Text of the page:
In looking at nature, we are faced with something external to our inner world, but for some inexplicable reason, this act almost always helps us rethink our own emotions. It seems that it reflects, as an involuntary mirror, our soul. Therefore, the contemplation of nature helps us to achieve tranquility and has always been an instrument of spiritual search.
The photographer who decides to portray natural landscapes faces a great challenge: getting out of the clichés and presenting us with a new way of seeing something common, to find, too, those feelings that only real experiences provoke within us. Moreover, for a work of art to surprise us conceptually, it is very important that it not only awakens recognizable visual and cultural experiences, but also presents an original quest in building a photographic language.
The work of Emma Livingston, a British photographer based in Argentina, brings together several of these characteristics, not only transmitting the sensations of her inner experience in a poetic and delicate way, but also operating successfully within the reach of contemporary visual and artistic research. The creative process that leads to the final result is very important in understanding the photographs that make up this selection.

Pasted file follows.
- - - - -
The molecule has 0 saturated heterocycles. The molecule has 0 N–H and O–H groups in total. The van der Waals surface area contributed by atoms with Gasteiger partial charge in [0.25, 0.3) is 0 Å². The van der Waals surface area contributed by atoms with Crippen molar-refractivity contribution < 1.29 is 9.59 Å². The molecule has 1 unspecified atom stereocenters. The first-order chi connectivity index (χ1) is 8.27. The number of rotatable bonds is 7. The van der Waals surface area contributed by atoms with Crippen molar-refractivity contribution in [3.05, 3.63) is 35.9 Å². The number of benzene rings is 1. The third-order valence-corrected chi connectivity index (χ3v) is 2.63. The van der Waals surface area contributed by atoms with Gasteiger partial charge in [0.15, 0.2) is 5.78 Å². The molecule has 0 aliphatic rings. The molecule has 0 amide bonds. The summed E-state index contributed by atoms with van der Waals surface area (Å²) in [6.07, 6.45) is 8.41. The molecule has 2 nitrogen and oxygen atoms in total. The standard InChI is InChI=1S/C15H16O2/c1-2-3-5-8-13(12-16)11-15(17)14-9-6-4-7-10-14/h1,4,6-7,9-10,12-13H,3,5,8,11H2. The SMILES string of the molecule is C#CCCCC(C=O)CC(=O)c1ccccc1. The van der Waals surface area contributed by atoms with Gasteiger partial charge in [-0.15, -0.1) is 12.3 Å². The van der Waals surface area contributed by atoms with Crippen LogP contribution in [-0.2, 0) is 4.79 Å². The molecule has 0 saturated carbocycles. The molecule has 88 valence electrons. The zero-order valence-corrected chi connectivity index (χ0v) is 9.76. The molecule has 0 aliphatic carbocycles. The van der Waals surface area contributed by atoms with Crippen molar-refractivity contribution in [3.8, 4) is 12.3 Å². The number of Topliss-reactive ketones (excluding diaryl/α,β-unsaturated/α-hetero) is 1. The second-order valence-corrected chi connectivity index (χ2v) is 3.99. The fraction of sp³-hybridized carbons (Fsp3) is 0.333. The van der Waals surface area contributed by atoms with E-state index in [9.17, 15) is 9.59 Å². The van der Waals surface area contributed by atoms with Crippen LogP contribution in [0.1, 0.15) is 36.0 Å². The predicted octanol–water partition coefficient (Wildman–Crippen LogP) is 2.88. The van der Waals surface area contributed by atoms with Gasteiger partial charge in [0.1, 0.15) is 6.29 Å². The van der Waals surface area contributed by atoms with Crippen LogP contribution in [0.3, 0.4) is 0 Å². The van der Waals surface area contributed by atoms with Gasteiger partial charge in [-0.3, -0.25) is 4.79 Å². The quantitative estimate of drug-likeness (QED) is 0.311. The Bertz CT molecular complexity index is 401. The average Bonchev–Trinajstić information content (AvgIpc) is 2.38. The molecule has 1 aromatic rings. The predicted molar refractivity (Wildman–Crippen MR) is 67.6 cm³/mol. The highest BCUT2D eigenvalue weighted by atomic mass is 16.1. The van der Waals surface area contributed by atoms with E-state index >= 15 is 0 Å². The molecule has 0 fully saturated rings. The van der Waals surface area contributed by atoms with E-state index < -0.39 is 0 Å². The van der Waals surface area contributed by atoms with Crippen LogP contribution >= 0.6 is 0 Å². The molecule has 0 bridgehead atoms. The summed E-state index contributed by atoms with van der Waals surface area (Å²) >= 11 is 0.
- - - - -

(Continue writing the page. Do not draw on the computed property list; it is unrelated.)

Livingston's artistic intentions fall within the landscape photography experience of the past 40 years and are, in the case of the NOA (Northwest Argentine) series, strongly reminiscent of work by North American photographer Richard Misrach. These images, taken in that region, are an insightful investigation into this territory and represent a novelty in the panorama of South American photography.
Her work also presents a search for archetypes that undoubtedly remind one of the photographs by Bernd and Hilla Becher of the Düsseldorf school. But what makes these images a novelty in the panorama of contemporary photography is the idea of eplacing the Becher's industrial remains with nature which, in the case of TREE PORTRAITS, struggles in the urbanized world to maintain its identity and space needed to survive. This form of photography, which is nothing more than cataloging by means of images, is called photographic typology, that is, typological photography: a series of photographs of the same subject always taken in a similar way and that acquire meaning when they are shown together .
Livingston's work brings together characteristics and references of contemporary artistic photography, permeated by personal poetic meanings: the photographer's eye acts as a lens through which we observe nature in a new way.